Well it didn’t take to long before I could recite their reply. “Sure we think we can sell them… but we have licensing deals with MLB and we don’t really want to jeopardize our licensing relationships.”
Okay, I guess I understand. I am a business major and I guess I might feel the same as them. But it did bother me; the influence one big industry can have over independent store owners. But that’s okay I guess. I’m a big boy. There’s more than one way to sell a foam Steroid/Asterisk.
Step 3: If Step Two Does Not Work Sell Them Yourself
Honestly, I began to wonder if there was even a market for the foam Steroid/Asterisk. Do the fans really even want to speak out? Do they even want a foam Steroid/Asterisk. We launched our website. www.jrdirtbags.com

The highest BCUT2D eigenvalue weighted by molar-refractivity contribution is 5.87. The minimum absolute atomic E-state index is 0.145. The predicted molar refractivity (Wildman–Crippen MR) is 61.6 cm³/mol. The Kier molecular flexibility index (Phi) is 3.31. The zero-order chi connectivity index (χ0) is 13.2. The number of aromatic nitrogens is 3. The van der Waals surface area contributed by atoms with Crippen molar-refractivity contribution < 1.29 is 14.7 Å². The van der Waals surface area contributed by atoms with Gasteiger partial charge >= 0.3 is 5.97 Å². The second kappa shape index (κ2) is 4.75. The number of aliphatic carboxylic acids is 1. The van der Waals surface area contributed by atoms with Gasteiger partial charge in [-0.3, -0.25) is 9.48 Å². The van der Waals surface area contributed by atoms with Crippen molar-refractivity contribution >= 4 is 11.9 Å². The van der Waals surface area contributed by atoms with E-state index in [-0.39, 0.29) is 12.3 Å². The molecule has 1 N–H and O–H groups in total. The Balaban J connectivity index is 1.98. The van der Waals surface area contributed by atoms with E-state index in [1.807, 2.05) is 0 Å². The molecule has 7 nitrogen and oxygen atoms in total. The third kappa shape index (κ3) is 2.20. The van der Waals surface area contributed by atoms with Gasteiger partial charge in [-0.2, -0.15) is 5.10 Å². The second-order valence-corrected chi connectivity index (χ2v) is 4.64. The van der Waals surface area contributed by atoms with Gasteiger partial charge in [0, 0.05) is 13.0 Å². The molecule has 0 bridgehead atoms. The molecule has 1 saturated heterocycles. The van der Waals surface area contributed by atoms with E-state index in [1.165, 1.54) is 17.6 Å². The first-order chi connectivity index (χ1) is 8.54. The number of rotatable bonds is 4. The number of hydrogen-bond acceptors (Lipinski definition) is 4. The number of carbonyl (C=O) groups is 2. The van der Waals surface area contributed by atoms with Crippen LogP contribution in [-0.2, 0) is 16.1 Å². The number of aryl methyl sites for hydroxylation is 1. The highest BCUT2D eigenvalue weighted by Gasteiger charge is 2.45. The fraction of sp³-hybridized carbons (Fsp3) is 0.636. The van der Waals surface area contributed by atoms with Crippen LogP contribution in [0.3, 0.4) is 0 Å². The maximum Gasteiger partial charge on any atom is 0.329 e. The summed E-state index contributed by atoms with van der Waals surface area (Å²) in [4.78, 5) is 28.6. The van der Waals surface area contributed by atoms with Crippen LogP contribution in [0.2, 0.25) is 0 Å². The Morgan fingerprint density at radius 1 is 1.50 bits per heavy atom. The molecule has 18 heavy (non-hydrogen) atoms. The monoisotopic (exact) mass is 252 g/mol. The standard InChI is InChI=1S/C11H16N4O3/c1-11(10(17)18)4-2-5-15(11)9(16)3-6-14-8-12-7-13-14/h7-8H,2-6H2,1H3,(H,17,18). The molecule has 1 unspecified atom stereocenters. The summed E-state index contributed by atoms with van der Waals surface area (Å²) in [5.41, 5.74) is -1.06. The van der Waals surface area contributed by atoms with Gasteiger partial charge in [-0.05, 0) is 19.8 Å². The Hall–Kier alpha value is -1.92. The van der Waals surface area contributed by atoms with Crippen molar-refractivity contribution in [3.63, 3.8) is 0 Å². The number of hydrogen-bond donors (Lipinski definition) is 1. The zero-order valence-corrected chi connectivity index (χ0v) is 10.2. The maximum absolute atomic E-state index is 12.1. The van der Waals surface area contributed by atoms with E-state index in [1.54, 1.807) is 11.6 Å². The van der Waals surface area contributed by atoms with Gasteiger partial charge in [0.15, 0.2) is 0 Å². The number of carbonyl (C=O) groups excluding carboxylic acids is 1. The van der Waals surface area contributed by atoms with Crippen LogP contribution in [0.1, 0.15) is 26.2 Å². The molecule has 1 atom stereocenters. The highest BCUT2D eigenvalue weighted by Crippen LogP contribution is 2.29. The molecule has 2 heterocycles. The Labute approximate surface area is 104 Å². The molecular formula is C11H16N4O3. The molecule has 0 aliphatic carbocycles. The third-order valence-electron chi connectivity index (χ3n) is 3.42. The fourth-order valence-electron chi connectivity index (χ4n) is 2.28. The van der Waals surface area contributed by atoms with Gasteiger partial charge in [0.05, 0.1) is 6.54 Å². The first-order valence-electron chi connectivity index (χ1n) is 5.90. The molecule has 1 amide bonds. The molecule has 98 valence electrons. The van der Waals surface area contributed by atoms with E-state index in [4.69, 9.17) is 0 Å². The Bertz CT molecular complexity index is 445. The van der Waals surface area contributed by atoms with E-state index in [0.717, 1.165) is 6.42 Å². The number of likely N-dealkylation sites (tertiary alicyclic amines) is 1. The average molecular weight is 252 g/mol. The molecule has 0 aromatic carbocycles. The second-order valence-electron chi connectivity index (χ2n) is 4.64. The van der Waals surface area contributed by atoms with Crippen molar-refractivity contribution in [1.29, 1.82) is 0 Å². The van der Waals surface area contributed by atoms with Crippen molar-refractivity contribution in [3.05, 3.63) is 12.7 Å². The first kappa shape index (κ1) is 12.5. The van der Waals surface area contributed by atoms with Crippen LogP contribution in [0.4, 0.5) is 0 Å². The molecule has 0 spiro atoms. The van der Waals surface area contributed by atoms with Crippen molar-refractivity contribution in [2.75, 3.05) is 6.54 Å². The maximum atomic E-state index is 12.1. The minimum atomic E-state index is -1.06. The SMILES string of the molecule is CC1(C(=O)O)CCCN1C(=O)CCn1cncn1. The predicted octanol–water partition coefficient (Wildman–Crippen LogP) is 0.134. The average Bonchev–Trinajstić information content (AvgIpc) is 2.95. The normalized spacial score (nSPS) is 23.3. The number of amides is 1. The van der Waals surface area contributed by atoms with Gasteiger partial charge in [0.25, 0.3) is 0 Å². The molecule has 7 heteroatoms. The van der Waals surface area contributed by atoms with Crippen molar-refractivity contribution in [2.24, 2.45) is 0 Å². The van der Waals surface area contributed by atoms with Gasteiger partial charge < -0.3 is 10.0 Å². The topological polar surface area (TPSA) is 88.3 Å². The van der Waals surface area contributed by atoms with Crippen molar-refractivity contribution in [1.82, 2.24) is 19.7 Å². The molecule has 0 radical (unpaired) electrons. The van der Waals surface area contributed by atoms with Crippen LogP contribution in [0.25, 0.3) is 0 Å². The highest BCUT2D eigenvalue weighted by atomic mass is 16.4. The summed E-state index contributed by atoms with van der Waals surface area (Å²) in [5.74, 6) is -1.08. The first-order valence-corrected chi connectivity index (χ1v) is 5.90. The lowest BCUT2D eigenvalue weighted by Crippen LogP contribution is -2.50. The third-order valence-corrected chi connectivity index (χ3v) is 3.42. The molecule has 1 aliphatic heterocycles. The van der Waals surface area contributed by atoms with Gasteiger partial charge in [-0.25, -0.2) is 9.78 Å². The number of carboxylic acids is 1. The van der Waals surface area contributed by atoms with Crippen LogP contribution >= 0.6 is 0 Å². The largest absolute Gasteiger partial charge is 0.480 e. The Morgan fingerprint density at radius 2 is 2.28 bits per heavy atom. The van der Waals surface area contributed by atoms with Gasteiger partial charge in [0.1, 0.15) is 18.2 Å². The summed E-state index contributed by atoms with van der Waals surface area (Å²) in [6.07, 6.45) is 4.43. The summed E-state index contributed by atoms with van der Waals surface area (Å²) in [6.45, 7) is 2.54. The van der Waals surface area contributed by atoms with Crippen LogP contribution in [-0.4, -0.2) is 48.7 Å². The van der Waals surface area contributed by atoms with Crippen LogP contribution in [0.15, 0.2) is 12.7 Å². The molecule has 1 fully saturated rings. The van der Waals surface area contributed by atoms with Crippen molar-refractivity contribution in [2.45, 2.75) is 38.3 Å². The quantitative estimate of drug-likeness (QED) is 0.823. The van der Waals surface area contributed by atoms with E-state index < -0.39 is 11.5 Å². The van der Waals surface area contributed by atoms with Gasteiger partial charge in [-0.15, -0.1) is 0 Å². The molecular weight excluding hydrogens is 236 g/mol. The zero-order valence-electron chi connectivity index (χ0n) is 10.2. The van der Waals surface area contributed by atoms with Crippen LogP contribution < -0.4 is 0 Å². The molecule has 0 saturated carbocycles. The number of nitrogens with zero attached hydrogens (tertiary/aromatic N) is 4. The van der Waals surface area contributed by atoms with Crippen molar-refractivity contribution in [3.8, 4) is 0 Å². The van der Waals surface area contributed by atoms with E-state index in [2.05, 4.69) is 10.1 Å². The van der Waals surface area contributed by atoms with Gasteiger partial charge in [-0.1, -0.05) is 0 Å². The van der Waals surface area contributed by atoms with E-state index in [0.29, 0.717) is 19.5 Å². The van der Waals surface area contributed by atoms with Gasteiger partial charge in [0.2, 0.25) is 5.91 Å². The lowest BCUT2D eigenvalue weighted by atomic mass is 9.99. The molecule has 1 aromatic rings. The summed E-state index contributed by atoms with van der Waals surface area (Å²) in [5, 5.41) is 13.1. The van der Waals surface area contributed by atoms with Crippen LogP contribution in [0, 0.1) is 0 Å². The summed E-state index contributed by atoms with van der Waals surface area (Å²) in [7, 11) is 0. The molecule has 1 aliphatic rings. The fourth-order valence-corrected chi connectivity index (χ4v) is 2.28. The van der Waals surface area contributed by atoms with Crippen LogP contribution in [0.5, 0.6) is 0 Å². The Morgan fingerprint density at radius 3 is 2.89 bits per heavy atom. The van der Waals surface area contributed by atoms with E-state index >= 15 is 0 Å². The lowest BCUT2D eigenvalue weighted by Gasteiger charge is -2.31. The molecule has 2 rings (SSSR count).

I figured I’d call a few radio stations and see about some good old fashioned radio publicity! That’s worked for other people right?
But living is learning and did you know that most baseball related talk shows are owned or are a part of the ABC/ESPN family? A lot of shows rely on cozy relationships with MLB and as you might expect they were not too eager to have me on the air discussing the topic of the steroid era.
But hard work pays off and I managed to find some radio stations that weren’t beholden to the folks at Major League Baseball. Phone interviews with Seattle, Tampa and Mississippi followed. Generally they were smaller stations but nevertheless I was reaching some baseball fans. They were small radio stations but they were independent and I was reaching some baseball fans.